Yesterday's joint meeting of the Royal Meteorological Society and Royal Geographical Society on Communicating Climate Science was held at Imperial College, London.
The meeting focused on the report 'Climate Science, the Public and the News Media' by Emily Shuckburgh , Rosie Robison and Nick Pidgeon.
Many of the nuggets in the report were discussed, and are in my cartoon notes, but one is worth repeating: trust in scientists (communicating about climate change) has fallen from 68% in 2006 to 51% in 2011. Trust in climate scientists is even lower at 38%. This is extraordinary, though perhaps not much of a surprise.
Sadly much of the meeting did not really deal with this at all. Most of the talks were about how to communicate better rather than dealing with the thorny but rather basic problem that the message was not credible. Bob Ward was the only person to raise this and to ask how trust might be regained - much respect to Bob for asking the right question and commiserations for not getting an answer.
There was also a noticeable disconnect between the science and 'the message'. Tim Palmer's talk was excellent but his points about uncertainty (that's the science) did not sit easily with later speakers who wanted to hear something much more alarming. They wanted risk not uncertainty, at least 6 degrees of heat, massive impacts and much more passion, not because it was science but because they wanted to change people's behaviour. More like 6 degrees of separation.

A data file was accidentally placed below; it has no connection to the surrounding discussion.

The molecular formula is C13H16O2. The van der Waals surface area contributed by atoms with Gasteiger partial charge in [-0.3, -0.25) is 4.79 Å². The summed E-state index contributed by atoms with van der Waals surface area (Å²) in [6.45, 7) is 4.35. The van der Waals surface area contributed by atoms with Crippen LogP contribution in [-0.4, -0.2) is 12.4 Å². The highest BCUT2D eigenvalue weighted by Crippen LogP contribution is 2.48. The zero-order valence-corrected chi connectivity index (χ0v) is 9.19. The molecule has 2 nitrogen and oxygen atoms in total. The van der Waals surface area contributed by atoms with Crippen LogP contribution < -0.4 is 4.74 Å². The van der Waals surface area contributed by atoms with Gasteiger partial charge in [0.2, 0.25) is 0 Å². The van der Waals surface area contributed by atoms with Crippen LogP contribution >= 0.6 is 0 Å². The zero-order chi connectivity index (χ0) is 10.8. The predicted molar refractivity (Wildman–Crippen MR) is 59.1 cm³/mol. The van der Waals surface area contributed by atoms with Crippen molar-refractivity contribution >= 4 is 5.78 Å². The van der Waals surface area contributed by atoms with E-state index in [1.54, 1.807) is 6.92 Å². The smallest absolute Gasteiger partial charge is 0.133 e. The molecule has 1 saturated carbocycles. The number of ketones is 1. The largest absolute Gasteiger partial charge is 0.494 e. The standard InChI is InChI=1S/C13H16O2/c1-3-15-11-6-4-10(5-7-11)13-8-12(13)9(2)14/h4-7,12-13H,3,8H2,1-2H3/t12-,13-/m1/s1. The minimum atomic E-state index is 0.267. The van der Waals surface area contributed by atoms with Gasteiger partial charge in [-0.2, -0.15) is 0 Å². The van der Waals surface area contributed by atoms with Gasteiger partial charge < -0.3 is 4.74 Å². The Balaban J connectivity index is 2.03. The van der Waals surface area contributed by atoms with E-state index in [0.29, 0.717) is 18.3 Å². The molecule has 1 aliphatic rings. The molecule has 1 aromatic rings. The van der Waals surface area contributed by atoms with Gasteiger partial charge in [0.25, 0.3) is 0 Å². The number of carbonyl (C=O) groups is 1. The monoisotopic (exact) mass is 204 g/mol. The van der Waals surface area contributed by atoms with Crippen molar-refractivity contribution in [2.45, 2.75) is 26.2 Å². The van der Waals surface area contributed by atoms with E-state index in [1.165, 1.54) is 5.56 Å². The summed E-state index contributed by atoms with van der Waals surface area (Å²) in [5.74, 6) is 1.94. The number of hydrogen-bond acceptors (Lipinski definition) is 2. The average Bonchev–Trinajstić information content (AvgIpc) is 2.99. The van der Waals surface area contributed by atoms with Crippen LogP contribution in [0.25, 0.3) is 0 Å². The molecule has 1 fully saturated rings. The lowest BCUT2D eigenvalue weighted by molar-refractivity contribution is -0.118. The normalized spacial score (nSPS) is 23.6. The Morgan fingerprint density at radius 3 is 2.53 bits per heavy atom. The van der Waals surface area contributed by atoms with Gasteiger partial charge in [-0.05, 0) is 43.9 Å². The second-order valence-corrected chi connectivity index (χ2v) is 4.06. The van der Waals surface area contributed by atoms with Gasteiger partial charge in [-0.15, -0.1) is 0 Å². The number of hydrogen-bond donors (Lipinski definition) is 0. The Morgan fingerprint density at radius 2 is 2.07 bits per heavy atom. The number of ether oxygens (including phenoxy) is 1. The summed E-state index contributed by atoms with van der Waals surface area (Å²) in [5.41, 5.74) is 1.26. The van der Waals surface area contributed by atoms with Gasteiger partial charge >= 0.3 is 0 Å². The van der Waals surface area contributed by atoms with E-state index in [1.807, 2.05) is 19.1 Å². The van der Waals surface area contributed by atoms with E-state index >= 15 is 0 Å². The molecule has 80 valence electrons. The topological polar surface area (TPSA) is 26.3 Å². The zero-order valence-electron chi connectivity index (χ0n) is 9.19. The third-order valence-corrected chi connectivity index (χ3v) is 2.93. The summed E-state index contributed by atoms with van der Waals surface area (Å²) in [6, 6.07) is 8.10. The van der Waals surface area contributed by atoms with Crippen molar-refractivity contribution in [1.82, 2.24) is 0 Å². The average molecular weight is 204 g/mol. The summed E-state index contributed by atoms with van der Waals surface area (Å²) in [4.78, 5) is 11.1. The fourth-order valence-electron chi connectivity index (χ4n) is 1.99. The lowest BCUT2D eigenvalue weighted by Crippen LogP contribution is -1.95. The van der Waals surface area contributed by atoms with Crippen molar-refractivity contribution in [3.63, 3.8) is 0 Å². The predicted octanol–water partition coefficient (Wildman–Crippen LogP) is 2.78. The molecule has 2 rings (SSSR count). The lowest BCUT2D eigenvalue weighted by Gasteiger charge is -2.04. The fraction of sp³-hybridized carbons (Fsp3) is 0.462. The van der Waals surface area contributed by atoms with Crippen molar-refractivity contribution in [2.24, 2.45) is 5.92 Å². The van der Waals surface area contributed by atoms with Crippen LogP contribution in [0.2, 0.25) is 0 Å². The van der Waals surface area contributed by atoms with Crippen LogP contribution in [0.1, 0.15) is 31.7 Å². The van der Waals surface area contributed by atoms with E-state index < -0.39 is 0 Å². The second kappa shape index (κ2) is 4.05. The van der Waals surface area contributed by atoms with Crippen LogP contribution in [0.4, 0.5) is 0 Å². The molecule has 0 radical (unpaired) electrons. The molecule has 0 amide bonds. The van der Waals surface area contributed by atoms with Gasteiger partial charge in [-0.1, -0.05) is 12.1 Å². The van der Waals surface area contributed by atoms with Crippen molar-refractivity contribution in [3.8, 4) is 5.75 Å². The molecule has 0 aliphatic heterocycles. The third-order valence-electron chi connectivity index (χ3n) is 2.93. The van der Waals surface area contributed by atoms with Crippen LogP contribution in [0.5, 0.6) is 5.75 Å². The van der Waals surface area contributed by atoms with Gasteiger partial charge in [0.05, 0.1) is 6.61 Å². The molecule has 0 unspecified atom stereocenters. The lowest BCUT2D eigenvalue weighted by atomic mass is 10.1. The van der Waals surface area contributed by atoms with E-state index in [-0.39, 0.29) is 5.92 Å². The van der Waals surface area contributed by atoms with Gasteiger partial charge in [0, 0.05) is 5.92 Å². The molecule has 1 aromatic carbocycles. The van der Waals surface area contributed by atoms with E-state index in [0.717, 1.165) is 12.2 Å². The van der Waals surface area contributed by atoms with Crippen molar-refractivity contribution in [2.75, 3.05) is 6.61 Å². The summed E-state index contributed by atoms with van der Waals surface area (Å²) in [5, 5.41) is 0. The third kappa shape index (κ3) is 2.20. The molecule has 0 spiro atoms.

Two other issues came to mind. The first is that none of the speakers seemed to think anything was amiss with climate science. Climategate was mentioned a little but there was no calling out of bad behaviour, no apology for getting some of the science disastrously wrong, in other words they are still 'Hiding the Decline'.
The second issue, as Andy Russell has pointed out, was that there was no mention of the blogs. Again maybe this should not be a surprise given the desparation of some to control the message.
My last thought is the gobsmacking irony of the closing remarks where some of the panel did not think it was worth communicating to the public. Incredible? Indeed it was.
The Cartoon Notes
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Emily Shuckburgh: Welcome and introduction to the report "Climate Science, the Public and the News Media"
Tim Palmer: A scientist's perspective on communicating climate change.
Rosie Robison: Climate science, the public and the news media.